Nocciola di Giffoni

“With its white and fragrant flesh, this fruit is a perfect match for both sweet and savoury dishes, as those who have tasted it will know”

"Historical Background"

Fossilised pollen from around 2 million years ago, discovered during archaeological excavations, seem to demonstrate the presence of hazelnut kernels on the old continent since the Quaternary Period. 

They were used as a source of food as early as prehistoric times, when early man ate them by imitating rodents. In Campania there is evidence of the presence of hazelnuts from Roman times. Several paintings from Pompeii and Herculaneum depict these fruits, while charred hazelnuts originating from archaeological digs are still preserved at the Naples National Archaeological Museum.

Campania therefore appears to be the Italian region with the oldest tradition of hazelnut cultivation. Moreover, the name ‘avellana’, introduced by the Swedish naturalist Linnaeus, derives from an ancient city in Campania called Abella.

Noccioleto, Original Source: Consorzio di Tutela Nocciola di Giffoni
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In the Middle Ages, hazelnut cultivation underwent a period of enormous development and considerable crop specialisation. 

Trade in hazelnuts flourished In the seventeenth century, especially in markets in Egypt, the Barbary Coast and the Levant, demonstrating that even then products from Campania were recognised as superior in terms of their flavour and organoleptic properties. In the eighteenth century, the region of Giffoni was selected as an ideal place for cultivating this shrub, as it grows wild here, making it the natural home of the hazelnut.

Once shelled, the whole nut of this fruit gives an excellent yield, from 45% to 48% greater than other similar products, and this is one of the main reasons hazelnuts from Giffoni have been in great demand by the confectionary industries throughout Italy.

Nocciole, Original Source: Consorzio di Tutela Nocciola di Giffoni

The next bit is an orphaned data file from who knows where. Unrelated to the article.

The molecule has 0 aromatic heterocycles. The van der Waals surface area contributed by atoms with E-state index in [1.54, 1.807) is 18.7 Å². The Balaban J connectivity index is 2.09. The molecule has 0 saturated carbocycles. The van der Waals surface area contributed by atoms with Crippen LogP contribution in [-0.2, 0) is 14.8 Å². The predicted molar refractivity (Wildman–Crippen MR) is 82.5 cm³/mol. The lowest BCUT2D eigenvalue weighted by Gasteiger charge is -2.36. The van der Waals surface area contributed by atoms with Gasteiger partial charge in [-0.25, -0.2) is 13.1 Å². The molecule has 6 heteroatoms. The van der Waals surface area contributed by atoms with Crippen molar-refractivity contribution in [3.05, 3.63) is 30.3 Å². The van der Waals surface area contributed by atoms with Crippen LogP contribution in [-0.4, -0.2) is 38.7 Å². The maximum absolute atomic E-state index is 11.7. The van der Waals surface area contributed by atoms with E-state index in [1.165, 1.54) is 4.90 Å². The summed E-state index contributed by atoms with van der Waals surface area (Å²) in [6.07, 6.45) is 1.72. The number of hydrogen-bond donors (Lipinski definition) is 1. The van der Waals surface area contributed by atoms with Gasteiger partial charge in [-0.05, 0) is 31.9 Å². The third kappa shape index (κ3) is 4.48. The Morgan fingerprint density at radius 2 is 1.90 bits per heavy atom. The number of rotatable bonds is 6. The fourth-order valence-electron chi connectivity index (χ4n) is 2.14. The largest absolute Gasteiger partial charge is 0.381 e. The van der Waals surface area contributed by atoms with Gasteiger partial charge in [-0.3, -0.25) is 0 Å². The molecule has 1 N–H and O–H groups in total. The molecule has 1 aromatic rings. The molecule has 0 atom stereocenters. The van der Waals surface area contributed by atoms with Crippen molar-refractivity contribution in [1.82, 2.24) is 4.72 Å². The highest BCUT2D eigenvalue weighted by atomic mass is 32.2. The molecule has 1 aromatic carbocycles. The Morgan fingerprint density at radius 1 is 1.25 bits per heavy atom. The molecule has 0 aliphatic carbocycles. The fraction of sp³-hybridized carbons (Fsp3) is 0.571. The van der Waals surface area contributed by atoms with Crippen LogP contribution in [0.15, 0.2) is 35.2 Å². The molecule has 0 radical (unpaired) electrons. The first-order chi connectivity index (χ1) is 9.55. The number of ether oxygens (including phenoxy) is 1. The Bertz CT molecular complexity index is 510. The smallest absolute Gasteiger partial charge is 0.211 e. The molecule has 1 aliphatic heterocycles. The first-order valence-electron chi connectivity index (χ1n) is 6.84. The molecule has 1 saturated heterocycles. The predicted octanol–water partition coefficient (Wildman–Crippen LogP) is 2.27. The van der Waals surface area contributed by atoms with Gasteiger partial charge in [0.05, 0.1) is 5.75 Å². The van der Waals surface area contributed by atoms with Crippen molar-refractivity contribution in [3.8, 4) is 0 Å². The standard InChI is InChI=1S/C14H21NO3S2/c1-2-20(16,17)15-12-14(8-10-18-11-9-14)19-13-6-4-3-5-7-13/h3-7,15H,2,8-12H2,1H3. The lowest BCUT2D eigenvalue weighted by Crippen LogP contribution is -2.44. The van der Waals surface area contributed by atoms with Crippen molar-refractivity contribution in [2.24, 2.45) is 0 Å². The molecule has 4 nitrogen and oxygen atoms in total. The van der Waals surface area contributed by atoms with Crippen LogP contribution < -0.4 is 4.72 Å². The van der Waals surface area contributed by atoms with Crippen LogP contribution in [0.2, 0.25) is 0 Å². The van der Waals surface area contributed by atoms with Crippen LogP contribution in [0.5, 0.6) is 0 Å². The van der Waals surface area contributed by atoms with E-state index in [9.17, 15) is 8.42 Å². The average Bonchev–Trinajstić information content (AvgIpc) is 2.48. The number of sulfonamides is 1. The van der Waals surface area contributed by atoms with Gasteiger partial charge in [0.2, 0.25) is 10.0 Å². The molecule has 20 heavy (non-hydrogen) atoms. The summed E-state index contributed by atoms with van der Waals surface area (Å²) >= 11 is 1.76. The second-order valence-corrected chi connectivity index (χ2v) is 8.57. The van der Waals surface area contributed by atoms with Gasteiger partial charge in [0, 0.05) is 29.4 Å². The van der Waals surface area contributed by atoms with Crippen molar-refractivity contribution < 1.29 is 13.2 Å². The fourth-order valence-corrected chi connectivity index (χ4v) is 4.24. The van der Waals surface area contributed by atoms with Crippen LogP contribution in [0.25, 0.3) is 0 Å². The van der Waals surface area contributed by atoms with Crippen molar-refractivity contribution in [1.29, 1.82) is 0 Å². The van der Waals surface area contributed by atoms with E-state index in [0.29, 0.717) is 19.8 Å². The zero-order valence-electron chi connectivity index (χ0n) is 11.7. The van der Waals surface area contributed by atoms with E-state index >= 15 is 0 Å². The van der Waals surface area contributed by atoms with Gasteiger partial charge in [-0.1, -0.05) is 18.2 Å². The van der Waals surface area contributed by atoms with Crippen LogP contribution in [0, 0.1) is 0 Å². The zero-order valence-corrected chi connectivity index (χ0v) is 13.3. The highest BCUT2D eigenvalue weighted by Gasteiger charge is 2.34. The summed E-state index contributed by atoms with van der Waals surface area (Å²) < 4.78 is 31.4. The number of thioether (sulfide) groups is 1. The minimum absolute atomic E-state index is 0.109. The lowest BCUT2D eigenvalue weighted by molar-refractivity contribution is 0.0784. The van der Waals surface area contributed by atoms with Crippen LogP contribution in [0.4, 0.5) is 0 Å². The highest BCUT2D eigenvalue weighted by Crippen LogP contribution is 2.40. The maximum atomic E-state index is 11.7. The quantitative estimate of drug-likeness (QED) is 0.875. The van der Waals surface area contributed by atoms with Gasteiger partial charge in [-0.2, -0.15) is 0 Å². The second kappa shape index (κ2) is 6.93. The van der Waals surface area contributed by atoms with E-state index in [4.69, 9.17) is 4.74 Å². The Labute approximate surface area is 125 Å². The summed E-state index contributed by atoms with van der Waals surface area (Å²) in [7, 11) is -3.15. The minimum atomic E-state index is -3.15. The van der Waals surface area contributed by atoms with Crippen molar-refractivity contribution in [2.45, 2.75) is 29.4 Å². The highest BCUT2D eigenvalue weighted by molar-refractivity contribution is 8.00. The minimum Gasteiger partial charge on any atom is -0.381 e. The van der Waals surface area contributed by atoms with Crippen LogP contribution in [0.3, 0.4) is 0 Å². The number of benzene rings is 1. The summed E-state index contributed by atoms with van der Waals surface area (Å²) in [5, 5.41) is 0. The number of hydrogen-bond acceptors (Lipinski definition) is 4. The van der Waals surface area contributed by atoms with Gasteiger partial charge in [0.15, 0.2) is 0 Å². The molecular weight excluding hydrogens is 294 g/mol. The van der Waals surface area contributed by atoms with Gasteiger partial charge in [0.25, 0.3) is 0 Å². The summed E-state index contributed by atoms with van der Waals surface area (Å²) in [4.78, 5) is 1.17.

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Tonda di Giffoni has rightfully become an important representative of Italian hazelnut production, and in 1997 it received European recognition as a product of Protected Geographic Indication.

"The Product"

The cultivar Tonda di Giffoni belongs to the genus Corylus avellana and is a shrubby plant with rounded, oval or obovate leaves, but it is generally deciduous.The fruit is dry and has a subspherical shape and its flesh is white, sweet and aromatic. 

The shell is a fairly intense brown colour streaked with dark brown, and it weighs around 2.6 grams. Nocciola di Giffoni IGP is the world ambassador of its exemplary plant species, and for over a millennium it has established itself as a product of excellence from an area renowned for cultivation.

It is part of the best tradition of Mediterranean culture, with its ability to create a vital and fruitful relationship, fostering communication between peoples and cultures.

Nocciole, Original Source: Consorzio di Tutela Nocciola di Giffoni
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Both the fruit and the seed have a rounded shape. The flesh is white, firm and crunchy with a highly aromatic and particularly pleasant taste. The perisperm is thin and easy to remove. It has a consistent, medium size, which makes the fruit ideal for toasting and peeling.

Nocciole di Giffoni: asciugatura, From the collection of: Ministry of Agricultural, Food and Forestry Policies
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"The Local Area"

Nocciola di Giffoni IGP is produced in a well defined part of the province of Salerno: Acerno, Baronissi, Calvanico, Castiglione del Genovesi, Fisciano, Giffoni Sei Casali, Giffoni Valle Piana, Montecorvino Pugliano, Montecorvino Rovella, Olevano Sul Tusciano, San Cipriano Picentino and San Mango Piemonte.

Providing shady shelter from the summer heat, the hazel groves of Tonda di Giffoni extend in ordered rows along the valleys and hills of Picentini.

Noccioli, Original Source: Consorzio di Tutela Nocciola di Giffoni
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In the period that immediately follows harvesting, during the natural sun drying phase, stunning views of peaceful expanses of hazelnuts interrupt the green hues of the lush local vegetation. 

Master basket weavers, the custodians of an ancient tradition, weave the sturdy branches of this plant to create baskets, bases for demijohns, flasks, seats and other everyday objects.

Credits: Story

Curator—Consorzio di tutela Nocciola di Giffoni

Credits: All media
The story featured may in some cases have been created by an independent third party and may not always represent the views of the institutions, listed below, who have supplied the content.
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